Other Cancers

Red meat intake was associated with an increased risk of several other types of cancer in meta-analyses as well. Higher red meat intake compared with lower intake was significantly associated with esophageal squamous cell carcinoma (SRRE, 1.57; 95% CI, 1.26-1.95; I2 = 56%), glioma (RR, 1.30; 95% CI, 1.08-1.58), and nasopharyngeal cancer (RR, 1.71; 95% CI, 1.14-2.55).16-18 An increased risk of pancreatic cancer was also associated with higher red meat intake among case-control studies (RR, 1.38; 95% CI, 1.05-1.81), but not cohort studies.19

One meta-analysis of 5 cohort and 8 case-control studies found a significant association per 100 g daily of red meat and bladder cancer only among case-control studies (RR, 1.51; 95% CI, 1.13-2.02).20 Another meta-analysis, however, found no significant association with high red meat intake and an increased risk of bladder cancer compared with lower red meat intake (SRRE, 1.15; 95% CI, 0.97-1.36).21 This study did not analyze cohort and case-control studies separately.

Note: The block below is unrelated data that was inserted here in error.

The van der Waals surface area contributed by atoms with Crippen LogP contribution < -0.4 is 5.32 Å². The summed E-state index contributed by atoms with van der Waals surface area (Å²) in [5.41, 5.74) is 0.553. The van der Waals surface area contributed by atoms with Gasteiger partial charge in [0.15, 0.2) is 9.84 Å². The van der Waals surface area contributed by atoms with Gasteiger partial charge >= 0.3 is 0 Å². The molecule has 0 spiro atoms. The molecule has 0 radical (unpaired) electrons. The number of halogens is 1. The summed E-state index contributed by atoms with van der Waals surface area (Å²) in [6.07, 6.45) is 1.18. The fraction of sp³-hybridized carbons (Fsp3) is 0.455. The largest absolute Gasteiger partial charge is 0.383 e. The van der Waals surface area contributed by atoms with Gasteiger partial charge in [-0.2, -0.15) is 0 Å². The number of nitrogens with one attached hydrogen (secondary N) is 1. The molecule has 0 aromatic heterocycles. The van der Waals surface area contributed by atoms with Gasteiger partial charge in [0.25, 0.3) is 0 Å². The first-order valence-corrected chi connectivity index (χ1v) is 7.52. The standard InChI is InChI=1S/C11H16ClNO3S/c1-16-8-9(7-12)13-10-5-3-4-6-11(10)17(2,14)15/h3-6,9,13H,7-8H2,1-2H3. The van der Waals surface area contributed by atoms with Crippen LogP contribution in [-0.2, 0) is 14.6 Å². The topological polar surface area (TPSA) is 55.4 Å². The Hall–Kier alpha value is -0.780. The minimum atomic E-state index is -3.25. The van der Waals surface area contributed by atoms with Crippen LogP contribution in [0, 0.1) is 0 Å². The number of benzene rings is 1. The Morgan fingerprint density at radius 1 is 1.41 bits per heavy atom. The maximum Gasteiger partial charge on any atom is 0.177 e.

Cancers With No Association With Red Meat Intake

Several studies found no association between red meat intake and hepatocellular carcinoma, oral cavity and oropharynx cancer, ovarian cancer, and prostate cancer.22-25

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Conclusions

Epidemiologic evidence suggests that high consumption of red meat, particularly beef, is associated with an increased risk of several types of cancer. Pork has not been associated with cancer risk, and the association with lamb is mixed. The evidence for an association with red meat intake is strongest among case-control studies, as some cohort studies have not demonstrated consistent results with the case-control studies. This highlights the limitations of epidemiologic data; it should be noted that there are no randomized controlled trials that have evaluated the effect of a high red meat diet on cancer risk.

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